It is unfortunately very common for some individuals to overrate their abilities in a given area. While some may call this “overconfidence,” this phenomenon has been recognized by psychology: It is called the “Dunning-Kruger Effect,” named after the two researchers who first identified it.
“A widely studied phenomenon in social psychology holds that individuals with low levels of competence will judge themselves to be more competent than they really are, while those with high levels of competence will underestimate their excellence,” writes Ian G. Ansen, a researcher from the University of Maryland who published a paper on the Dunning-Kruger Effect. “This so-called ‘Dunning-Kruger effect’ is composed of several interrelated phenomena thought to occur because individuals vary in their awareness of ‘known unknowns’ (concepts, skills, or experiences that one is aware of but which have not yet been mastered) relative to ‘unknown unknowns’ (which fall outside of an individual’s cognizance).”
Individuals who appear to exhibit the Dunning-Kruger Effect pop up in many areas, such as in sports, the arts, and even in politics. With regard to the latter, Anson writes: “Overconﬁdent citizens may become emboldened, making strong political assertions in their social networks and resisting persuasive counterarguments.” He continues: “Despite these potentially important consequences, modern political scientists have only occasionally examined the subjects of political over and under-conﬁdence and have never engaged in a direct test of the Dunning-Kruger effect.” Finally, Anson found: “[Individuals] also show that individuals with moderately low political expertise rate themselves as increasingly politically knowledgeable when partisan identities are made salient.”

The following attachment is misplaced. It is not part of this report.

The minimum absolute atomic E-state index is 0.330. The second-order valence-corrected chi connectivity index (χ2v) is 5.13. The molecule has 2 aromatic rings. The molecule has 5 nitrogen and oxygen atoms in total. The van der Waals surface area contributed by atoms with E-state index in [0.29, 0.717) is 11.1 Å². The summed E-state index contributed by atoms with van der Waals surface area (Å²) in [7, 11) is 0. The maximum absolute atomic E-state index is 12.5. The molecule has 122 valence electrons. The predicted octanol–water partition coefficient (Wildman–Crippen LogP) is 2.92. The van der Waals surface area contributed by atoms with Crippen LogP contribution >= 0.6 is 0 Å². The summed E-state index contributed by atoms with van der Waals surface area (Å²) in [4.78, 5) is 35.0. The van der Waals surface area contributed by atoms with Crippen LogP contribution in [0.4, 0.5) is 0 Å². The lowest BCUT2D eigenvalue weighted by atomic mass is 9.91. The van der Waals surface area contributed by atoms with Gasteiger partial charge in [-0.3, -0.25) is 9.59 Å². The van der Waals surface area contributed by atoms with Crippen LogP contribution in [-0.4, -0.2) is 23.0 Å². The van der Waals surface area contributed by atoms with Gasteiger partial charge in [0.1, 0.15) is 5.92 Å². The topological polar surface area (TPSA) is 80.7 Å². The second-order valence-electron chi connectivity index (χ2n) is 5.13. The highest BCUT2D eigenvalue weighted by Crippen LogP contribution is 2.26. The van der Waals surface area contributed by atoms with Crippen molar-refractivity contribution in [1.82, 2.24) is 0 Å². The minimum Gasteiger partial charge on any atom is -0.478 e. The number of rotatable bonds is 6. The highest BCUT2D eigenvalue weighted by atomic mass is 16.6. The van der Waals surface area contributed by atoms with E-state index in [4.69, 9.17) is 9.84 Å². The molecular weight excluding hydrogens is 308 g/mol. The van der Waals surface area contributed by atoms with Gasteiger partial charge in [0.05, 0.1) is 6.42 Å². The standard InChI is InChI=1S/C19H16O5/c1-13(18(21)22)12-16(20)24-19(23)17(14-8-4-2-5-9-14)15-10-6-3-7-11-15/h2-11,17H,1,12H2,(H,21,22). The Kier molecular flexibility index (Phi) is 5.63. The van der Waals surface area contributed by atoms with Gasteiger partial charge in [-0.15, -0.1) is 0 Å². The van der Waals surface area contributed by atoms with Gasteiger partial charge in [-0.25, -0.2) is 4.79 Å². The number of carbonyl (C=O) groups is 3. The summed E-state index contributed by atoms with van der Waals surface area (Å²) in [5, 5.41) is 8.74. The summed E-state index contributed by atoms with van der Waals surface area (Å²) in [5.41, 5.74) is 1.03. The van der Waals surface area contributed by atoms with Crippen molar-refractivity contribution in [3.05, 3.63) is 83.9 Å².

Having decent judgement matters when it comes to judging one’s own performance in a given area. In the arts and in music, for example, individuals who exhibit the Dunning-Kruger Effect when they area judging the quality of their own work. Put simply, their work many not be good, but those individuals may rate it unusually better than average.
But it doesn’t end there.
“Dunning-Kruger” individuals may not be good at rating their peer’s work, either.
“This ‘double burden of incompetence’ means that low-performing individuals often overestimate their own objective performance. A second and related aspect of the Dunning-Kruger effect is that these low achievers will be less capable of rating and comparing peers’ performances,” writes Anson.
What the Dunning-Kruger Effect teaches us is that we may not be very good at objectively judging ourselves. While some people over judge their own performances and competencies, other, far more competent people, under judge themselves, too. As explored above, this remains true in the area of politics, the arts, or in athletics. Finally, the next time you come across someone who appears to speak highly of his or her own abilities, yet does not seem capable of performing at the level they claim, perhaps it is because they have fallen victim to the Dunning-Kruger Effect.
Anson, I. G. (2018). Partisanship, political knowledge, and the Dunning-Kruger Effect. Political Psychology, 39(5), 1173 – 1192.